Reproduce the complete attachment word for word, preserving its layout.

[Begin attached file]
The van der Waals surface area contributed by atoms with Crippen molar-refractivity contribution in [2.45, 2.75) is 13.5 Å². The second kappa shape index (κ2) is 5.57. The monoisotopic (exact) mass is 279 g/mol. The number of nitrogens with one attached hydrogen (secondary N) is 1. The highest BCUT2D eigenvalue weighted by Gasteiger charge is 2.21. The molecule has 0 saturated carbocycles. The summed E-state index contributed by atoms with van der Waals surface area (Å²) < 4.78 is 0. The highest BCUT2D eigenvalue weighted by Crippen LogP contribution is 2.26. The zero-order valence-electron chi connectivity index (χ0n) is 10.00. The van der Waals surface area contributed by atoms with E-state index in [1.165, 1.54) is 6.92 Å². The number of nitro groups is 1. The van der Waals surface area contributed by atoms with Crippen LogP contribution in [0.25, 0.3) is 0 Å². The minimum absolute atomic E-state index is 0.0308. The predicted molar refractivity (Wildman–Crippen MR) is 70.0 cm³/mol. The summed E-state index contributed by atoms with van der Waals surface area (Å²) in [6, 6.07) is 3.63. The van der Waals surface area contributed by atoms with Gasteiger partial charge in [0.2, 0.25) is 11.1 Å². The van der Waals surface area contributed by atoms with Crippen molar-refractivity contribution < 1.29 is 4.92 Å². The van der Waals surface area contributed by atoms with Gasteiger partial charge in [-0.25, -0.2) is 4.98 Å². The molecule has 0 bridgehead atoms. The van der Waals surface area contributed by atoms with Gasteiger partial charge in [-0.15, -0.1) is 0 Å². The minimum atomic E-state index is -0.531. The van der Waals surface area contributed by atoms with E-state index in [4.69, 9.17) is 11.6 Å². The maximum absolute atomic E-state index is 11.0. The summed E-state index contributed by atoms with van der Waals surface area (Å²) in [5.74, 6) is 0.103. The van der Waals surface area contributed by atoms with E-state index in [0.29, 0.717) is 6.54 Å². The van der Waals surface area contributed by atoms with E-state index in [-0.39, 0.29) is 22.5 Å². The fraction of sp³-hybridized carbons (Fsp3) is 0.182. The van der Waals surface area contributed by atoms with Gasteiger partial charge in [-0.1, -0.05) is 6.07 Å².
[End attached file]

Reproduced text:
The van der Waals surface area contributed by atoms with Crippen molar-refractivity contribution in [2.45, 2.75) is 13.5 Å². The second kappa shape index (κ2) is 5.57. The monoisotopic (exact) mass is 279 g/mol. The number of nitrogens with one attached hydrogen (secondary N) is 1. The highest BCUT2D eigenvalue weighted by Gasteiger charge is 2.21. The molecule has 0 saturated carbocycles. The summed E-state index contributed by atoms with van der Waals surface area (Å²) < 4.78 is 0. The highest BCUT2D eigenvalue weighted by Crippen LogP contribution is 2.26. The zero-order valence-electron chi connectivity index (χ0n) is 10.00. The van der Waals surface area contributed by atoms with E-state index in [1.165, 1.54) is 6.92 Å². The number of nitro groups is 1. The van der Waals surface area contributed by atoms with Crippen LogP contribution in [0.25, 0.3) is 0 Å². The minimum absolute atomic E-state index is 0.0308. The predicted molar refractivity (Wildman–Crippen MR) is 70.0 cm³/mol. The summed E-state index contributed by atoms with van der Waals surface area (Å²) in [6, 6.07) is 3.63. The van der Waals surface area contributed by atoms with Gasteiger partial charge in [0.2, 0.25) is 11.1 Å². The van der Waals surface area contributed by atoms with Crippen molar-refractivity contribution < 1.29 is 4.92 Å². The van der Waals surface area contributed by atoms with Gasteiger partial charge in [-0.25, -0.2) is 4.98 Å². The molecule has 0 bridgehead atoms. The van der Waals surface area contributed by atoms with Gasteiger partial charge in [-0.15, -0.1) is 0 Å². The minimum atomic E-state index is -0.531. The van der Waals surface area contributed by atoms with E-state index in [4.69, 9.17) is 11.6 Å². The maximum absolute atomic E-state index is 11.0. The summed E-state index contributed by atoms with van der Waals surface area (Å²) in [5.74, 6) is 0.103. The van der Waals surface area contributed by atoms with E-state index in [0.29, 0.717) is 6.54 Å². The van der Waals surface area contributed by atoms with E-state index in [-0.39, 0.29) is 22.5 Å². The fraction of sp³-hybridized carbons (Fsp3) is 0.182. The van der Waals surface area contributed by atoms with Gasteiger partial charge in [-0.1, -0.05) is 6.07 Å².